What Does the Surge in Transaction Fees Mean for Bitcoin?

Bitcoin has had a volatile December, from reaching an all-time high of over $19K to crashing down more than 30%. There is no dearth of reasons for why the price for cryptocurrency has been falling, from blaming the recent the hack of South Korea’s cryptocurrency exchange Youbi last week, or simply an overall reluctance by many people and governments to accept the legitimacy of the cryptocurrency.

Another reason, according to a report by Seeking Alpha, is the rising transaction fees associated with the cryptocurrency. The fees may send users scuttling to altcoins, the report argues.

This report points to the fact that bitcoin’s transaction fees are 1,000 times more than other cryptocurrencies.

Jonathan Cooper, author of the Seeking Alpha report stated:

Transaction fees will continue to hinder Bitcoin adoption and provide a rough user experience for Bitcoin users. Specifically, Bitcoin costs far too much relative to other coins, even to the mostly identical Bitcoin Cash.

Perhaps the most problematic element of bitcoin’s high transaction fees, as pointed in article, is that it’s not based on the transaction amount, as one might logically assume — so, it doesn’t matter if an investor is putting in $50, or $2 million. Bitcoin’s transaction fes is calculated based on the transaction in bytes, meaning the number of wallets used to make the transaction.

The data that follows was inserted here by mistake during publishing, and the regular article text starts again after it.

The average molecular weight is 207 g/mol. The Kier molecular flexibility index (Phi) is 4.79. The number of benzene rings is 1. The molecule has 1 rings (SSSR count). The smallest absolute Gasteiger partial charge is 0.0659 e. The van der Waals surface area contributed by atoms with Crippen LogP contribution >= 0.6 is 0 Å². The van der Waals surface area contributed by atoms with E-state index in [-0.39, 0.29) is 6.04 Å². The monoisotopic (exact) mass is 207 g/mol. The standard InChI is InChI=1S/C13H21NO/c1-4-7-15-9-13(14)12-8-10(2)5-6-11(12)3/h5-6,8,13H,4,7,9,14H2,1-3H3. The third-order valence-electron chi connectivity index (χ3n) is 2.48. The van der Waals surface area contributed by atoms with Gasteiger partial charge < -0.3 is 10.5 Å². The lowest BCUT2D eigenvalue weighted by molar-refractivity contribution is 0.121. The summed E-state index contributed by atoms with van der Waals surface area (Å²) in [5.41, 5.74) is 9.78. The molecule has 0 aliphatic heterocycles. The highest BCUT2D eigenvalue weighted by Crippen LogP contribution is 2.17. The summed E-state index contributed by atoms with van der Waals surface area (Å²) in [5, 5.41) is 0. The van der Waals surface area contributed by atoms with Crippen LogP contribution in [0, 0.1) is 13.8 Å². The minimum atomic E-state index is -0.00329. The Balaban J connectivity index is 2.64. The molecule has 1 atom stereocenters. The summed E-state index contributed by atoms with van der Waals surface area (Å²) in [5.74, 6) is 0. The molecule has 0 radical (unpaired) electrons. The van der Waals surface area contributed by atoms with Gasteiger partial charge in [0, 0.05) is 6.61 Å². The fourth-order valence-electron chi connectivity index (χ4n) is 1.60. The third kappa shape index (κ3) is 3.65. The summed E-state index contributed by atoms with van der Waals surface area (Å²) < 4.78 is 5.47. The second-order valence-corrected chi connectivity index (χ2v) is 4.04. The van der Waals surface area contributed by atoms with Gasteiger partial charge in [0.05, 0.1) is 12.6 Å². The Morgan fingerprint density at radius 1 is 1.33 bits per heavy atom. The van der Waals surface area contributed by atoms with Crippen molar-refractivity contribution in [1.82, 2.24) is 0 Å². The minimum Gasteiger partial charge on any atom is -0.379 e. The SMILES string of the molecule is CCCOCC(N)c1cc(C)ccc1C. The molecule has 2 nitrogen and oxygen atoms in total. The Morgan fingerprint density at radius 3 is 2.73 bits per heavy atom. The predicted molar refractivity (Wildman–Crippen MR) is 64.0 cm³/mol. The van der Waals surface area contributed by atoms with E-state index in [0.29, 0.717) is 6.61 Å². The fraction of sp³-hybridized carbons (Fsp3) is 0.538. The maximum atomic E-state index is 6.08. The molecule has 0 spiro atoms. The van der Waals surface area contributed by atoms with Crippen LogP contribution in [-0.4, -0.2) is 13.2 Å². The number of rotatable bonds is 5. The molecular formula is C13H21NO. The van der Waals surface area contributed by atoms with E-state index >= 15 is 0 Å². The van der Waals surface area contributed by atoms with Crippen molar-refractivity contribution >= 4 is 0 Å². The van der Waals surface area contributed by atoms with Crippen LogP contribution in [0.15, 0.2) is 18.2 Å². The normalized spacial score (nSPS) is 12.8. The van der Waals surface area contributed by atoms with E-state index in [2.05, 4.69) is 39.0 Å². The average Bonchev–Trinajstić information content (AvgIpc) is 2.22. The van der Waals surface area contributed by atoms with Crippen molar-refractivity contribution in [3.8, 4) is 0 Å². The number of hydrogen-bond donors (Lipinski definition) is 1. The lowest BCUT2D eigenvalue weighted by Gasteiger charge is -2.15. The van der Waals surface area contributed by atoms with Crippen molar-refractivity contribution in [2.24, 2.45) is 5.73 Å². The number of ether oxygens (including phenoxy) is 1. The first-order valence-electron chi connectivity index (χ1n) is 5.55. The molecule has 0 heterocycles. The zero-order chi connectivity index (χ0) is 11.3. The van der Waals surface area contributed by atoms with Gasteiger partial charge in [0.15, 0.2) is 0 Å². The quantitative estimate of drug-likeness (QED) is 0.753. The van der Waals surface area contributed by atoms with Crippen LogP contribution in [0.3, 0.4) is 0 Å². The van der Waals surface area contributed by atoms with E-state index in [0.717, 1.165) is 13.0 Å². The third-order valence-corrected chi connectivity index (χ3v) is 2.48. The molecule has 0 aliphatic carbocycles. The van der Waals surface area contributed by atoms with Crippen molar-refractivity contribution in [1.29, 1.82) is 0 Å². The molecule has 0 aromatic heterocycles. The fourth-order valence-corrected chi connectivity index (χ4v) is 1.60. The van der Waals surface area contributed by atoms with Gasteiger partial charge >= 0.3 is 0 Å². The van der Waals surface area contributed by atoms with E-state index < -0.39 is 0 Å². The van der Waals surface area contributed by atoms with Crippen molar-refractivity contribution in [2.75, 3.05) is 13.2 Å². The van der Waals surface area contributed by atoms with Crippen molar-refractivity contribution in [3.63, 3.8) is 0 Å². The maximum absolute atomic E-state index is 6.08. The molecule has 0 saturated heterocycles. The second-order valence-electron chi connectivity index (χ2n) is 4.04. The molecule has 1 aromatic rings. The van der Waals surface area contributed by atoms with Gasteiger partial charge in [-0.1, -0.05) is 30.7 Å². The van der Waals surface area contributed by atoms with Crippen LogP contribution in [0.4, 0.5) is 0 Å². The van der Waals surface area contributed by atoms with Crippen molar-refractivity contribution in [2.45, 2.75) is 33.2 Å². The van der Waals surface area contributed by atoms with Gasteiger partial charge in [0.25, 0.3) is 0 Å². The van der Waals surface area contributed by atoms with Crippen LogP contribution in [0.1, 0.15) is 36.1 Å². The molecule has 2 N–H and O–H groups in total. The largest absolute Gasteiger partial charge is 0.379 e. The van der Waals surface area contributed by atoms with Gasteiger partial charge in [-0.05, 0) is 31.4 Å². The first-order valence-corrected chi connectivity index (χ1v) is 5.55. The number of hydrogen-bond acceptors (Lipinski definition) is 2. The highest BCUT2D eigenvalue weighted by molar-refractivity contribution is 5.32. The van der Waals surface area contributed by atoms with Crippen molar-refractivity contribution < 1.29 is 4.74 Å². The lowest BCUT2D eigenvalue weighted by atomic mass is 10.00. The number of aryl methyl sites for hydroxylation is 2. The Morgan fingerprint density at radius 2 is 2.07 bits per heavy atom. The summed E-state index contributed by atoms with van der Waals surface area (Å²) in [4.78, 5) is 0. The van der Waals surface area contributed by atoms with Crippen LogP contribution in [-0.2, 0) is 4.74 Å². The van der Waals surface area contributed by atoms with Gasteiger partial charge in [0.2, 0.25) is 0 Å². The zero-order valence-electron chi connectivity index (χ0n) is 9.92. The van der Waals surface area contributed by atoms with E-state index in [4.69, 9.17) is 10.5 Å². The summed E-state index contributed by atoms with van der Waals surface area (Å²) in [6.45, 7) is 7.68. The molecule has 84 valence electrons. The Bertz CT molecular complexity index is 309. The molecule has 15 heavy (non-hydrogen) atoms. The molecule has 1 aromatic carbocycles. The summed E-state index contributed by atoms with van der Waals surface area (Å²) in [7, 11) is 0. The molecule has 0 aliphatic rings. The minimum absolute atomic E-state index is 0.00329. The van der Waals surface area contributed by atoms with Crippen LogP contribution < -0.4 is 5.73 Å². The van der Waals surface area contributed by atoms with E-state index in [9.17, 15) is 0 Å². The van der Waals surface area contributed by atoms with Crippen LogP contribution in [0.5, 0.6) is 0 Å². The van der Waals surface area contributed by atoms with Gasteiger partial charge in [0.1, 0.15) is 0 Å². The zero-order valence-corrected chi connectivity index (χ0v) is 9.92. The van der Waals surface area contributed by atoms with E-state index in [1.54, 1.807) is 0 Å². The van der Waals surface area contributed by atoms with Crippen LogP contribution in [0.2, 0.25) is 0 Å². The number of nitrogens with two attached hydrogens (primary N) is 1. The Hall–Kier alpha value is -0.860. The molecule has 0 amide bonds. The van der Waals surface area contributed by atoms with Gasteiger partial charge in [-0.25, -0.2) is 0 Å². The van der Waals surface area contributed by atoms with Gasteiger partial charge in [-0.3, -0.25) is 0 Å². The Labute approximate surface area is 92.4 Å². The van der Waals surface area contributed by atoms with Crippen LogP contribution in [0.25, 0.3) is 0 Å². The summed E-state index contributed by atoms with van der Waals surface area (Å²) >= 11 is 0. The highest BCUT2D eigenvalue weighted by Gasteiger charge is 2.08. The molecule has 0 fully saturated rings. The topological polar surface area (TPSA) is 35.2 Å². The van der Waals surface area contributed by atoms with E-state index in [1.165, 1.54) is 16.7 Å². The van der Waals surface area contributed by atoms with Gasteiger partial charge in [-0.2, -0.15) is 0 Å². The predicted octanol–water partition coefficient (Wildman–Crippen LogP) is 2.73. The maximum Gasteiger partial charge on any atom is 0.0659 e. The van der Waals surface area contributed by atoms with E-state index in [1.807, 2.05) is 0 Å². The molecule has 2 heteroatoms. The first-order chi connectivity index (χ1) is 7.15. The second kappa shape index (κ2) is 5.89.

This transaction fee was less than $1 in January this year. In December, the average cost per transaction was at least $33.30, according to Seeking Alpha. That’s a 3300% increase.

Furthermore, compare bitcoin’s transaction fees to other cryptocurrencies and the issue becomes even more evident.

Today, bitcoin is trading at $16,075 as of 12 PM ET, according to CoinBase.

Read Seeking Alpha’s full take the issue here.

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Tatjana Kulkarni is Deputy Editor at Bank Innovation. Before Bank Innovation, she was the marketing coordinator at conference producer Capital Roundtable. Prior to that she was a business reporter for nearly three years at The Deal. She has an M.A. in International Relations from New York University and a B.A. in Journalism from L.I.U. Post. In her spare time she travels as much as possible, making it a point to visit at least one new country per year.

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